Yes, the future is bright and it is long, yet we are living a constant present.
Marketing technology – it’s not a footstep but a journey
Traditionally, marketers have always had their eye on the customer. But in the rush to transform their approaches, update their skills and stay ahead of the competition (all while still delivering ROI), many of us have been blinded by the technology light. The problem is that this is not a light. It’s a train and it’s heading in our direction. Marketing technology has put us on a set of rails that are almost impossible to escape from.
But there is a way.
Rather than following in the digital footprints laid out in front of us, we must consciously choose an alternative – the customer journey.
When we start with our customers and their journey it changes the game for us. Rather than generating campaigns, leads and opportunities, we are seeking to understand our customers’ needs, expectations and path to purchase. It’s less about how we sell and more about how they buy. And when we understand this, we can then select the technologies that help us deliver that experience.
How do we do this?
Clearly it requires new thinking and new skills.
Agile marketing and the new world order
In many agencies, agile marketing has been the order of the day for sometime. Building on the old “traffic management” model popularised in publishing houses, digital agencies have been adopting agile methods and approaches to deliver their marketing solutions for years. But in this world of constant change – with a need to swim upstream to where the new sources of business value lie, client side marketers are having to adapt their own ways of working. Out are the old metrics and in are the new. Same with skills. Creative. And technology. Many of our marketing platforms have already been superseded – yesterday’s cutting edge marketing cloud is already burning like acid rain.
Our increasingly complex world is expecting increasingly complex solutions. We can’t just work in broadcast or print. It needs to be omni-channel. Mobile. We need the best of social and the power of analytics. We need predictive modelling and on-demand forecasting. There are so many new acronyms that we need a new urban dictionary just to keep up. I have been exploring these topics on the Firebrand Talent blog – seeking to match the changing landscape a framework for marketing renewal.
In fact, I am finding my work in innovation is meeting my work in marketing. They complement and reinforce each other. And in the best instances they catalyse and accelerate each other’s effectiveness.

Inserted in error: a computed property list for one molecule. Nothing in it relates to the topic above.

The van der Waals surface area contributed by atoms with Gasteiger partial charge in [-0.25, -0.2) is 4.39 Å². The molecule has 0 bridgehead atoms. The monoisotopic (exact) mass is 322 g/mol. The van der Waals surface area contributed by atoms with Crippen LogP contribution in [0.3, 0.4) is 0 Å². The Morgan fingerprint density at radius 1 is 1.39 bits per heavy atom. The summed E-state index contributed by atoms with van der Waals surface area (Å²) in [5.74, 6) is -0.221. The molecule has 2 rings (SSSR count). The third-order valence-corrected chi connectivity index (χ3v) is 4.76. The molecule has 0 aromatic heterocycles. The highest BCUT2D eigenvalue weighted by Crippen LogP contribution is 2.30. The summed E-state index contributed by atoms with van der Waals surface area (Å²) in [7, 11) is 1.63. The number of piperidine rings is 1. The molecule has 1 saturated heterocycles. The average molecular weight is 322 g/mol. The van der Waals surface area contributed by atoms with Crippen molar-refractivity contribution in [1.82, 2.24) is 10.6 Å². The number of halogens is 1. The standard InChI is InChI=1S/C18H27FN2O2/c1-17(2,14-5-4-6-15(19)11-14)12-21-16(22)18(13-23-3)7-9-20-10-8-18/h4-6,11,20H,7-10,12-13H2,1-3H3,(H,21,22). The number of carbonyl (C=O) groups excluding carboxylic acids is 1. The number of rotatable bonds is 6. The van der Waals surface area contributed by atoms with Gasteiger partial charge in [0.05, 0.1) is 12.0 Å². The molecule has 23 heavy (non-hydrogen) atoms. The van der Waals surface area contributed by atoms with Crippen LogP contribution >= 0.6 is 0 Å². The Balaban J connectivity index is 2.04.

These days the modern marketer has no choice but to create a new world order. Gone are the certainty of ratings and public statistics. Gone are the guaranteed budgets and elastic ROI figures. In are hard numbers, data analytics and real time bidding. It’s like working with an armful of tactics while building strategy on the fly. We can do it, but we do need to ask – is it best for the business and best for the customer? Is it brand-wise?
The time has come to shift not only our thinking but our practice. It’s time that we recognise that customers are not going to buy something just because we interrupted their continuously connected life with the right offer in the right place at the right time. We need accept that we need to build new products for new conditions, not just create new campaigns to spruce up a tired offering. It’s time we stopped talking about “agile” and started “being” agile. We need a marketing system for the disruption that we are all living.
But what is it going to cost? I hear you say.
It’s not a cost. Modern marketing is an investment. And innovation is the price of getting a seat at the customer’s table.
I have always believed that a sense of purpose would drive change, no matter whether that change was behavioural, economic or cultural. And as such, my work in marketing has always been driven by an interest in psychology, behaviour and action. The reality is, is that I am curiously interested in people and what makes them tick – not in the things that they tell you when prompted, but in the millions of tiny actions that create our personalities. For example, I love the way that vegans wear leather, or doctors smoke cigarettes. I adore the inconsistencies that defeat algorithms and confound logic.
But I also love the way that these apparent inconsistencies can also create opportunities.
Over the last couple of years, businesses have started to pay closer attention to millennials – that generation born between 1982 and 2004. And while the span is open to debate, it is clear that this generation have a substantially different mindset from those that came before. I notice this in the work that I do with youth entrepreneurship organisation, Vibewire – where I am regularly confronted by behaviours, actions and expectations that, on the surface, appear completely alien. And I notice it in my work with corporations and clients, and in the research I do for various public speaking events. But as this generation begins to reach into management and executive ranks of government and business, it is something that we are all having to come to grips with.
Deloitte’s Millennial Survey is a recent example of the research which serves to reinforce what we have long suspected – that a sense of values and purpose is at the core of the millennial mindset. Thus far we have seen this play out in the consumer landscape, with a significant reduction in leading indicators of personal consumption – consider:
The fall in the number of driving licenses issued and the downstream impact on car sales